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**s r θ Translational motion is movement in a straight line**

Rotational motion is about an axis >Rotation is about an internal axis (earth spins) >Revolution is about an external axis (earth orbits) Radian (θ) measure…ratio of arc length (s) to radius r. When s = r, we have defined 1 radian. θ r s

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Δs = r Δθ

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**ac at Total acceleration, Direction for ω and α**

RHR: direction is along axis of rotation - curl fingers along direction of spin and direction of thumb is direction of ω and α. Explanation is in your book as to why…it stems from mathematical definition of vector in rotation. If object is speeding up, α is in direction of ω If object is slowing down, α is opposite ω

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**Constant acceleration equations:**

Linear: Rotation for fixed axis: v = vo +at ω = ωo + αt v2 = vo2 + 2aΔx ω2 = ωo2 + 2αΔθ Δx = vot + ½at2 Δθ = ωot + ½αt2 A disc rotates about an axis thru its center according to the equation: A) Find the angular velocity and acceleration for general time, t. B) Find the mag. of total linear acc. of a point 0.5m from center at t = 1s. C)Find the linear speed of a point on disc 20cm from center at t = 2s

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**Rotational Inertia and Kinetic energy**

The kinetic energy of a rotating object will be the sum of the kinetic energy of every point on the object: we define the rotational inertia (or moment of inertia) as where I is measured in kg*m2

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**Rotational Inertia for a SYSTEM:**

A uniform rod of length L and mass M that can pivot about its center of mass has 2 masses m1 and m2 placed at each end. The moment of inertia of a uniform rod about its center is (1/12) ML2. Find moment of inertia for the system. L m1 m2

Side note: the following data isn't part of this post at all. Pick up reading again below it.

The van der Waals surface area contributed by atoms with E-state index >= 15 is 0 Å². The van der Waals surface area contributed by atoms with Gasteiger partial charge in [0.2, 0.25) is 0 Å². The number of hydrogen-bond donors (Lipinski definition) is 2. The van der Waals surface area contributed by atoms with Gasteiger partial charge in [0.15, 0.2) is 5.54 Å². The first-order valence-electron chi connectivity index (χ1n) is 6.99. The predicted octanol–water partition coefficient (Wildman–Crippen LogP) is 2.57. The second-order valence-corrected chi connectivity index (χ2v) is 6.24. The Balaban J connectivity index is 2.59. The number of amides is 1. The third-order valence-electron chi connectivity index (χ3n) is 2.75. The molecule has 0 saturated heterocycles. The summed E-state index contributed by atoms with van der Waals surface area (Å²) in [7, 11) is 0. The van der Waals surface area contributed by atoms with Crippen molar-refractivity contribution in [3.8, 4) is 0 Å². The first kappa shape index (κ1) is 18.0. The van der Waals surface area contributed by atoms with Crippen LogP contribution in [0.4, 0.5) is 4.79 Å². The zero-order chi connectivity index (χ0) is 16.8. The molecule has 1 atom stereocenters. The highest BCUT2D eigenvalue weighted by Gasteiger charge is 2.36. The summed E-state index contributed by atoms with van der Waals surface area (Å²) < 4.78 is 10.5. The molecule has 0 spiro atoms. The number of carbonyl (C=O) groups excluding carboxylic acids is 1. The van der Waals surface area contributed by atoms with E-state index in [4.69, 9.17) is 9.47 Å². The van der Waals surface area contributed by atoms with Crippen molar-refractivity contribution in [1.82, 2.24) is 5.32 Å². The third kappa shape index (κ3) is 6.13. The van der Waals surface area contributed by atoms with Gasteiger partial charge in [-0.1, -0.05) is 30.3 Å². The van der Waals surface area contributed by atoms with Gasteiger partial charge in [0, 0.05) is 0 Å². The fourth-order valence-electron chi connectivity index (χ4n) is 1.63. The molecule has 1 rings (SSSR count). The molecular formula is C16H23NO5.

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Calculus to find I To sum up the infinite points on a solid object you must integrate the equation for rotational inertia (I) What is the rotational inertia of a rod of length L and linear mass density, λ, spinning around an axis through its center of mass?

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Parallel Axis Theorem It is used when you already know I of body about an axis that is parallel to another axis you are trying to find. What is the moment of inertia for a uniform rod of length L and mass M spinning halfway between the center of mass & its end?

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**Rotational kinetic energy**

If object has only translational motion then its kinetic energy is just If an object has only rotational motion then its kinetic energy is just If it has both translational & rotational motion then its kinetic energy is

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**The hollow ball has more R. I**

The hollow ball has more R.I., therefore, more rotational KE for the same rotational speed. Both balls have the same translational speeds and same translational KE. Hollow ball will go higher due to higher rotational KE. Mass doesn’t matter. Just as with freefalling masses of different value. With equal speeds, a tennis ball will out roll a bowling ball or marble.

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**A uniform rod of mass m and length L can rotate about a frictionless hinge that is fixed.**

If the rod is released from rest where it rotates downward about the hinge, find tangential & angular speed of the edge of the rod at the bottom of the swing.

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Cross Product The cross product is a vector product (recall dot product was a scalar product). The cross product of two vectors produces a third vector which is perpendicular to the plane in which the first two lie. That is, for the cross of two vectors, A and B, we place A and B so that their tails are at a common point (tail to tail). Their cross product, A x B, gives a third vector, C, whose tail is also at the same point as those of A and B. The vector C points in a direction perpendicular (or normal) to both A and B. The cross product is defined by the formula A x B = |AB|sinθ î × î = ĵ × ĵ = k×k = (1)(1)(sin 0°) = 0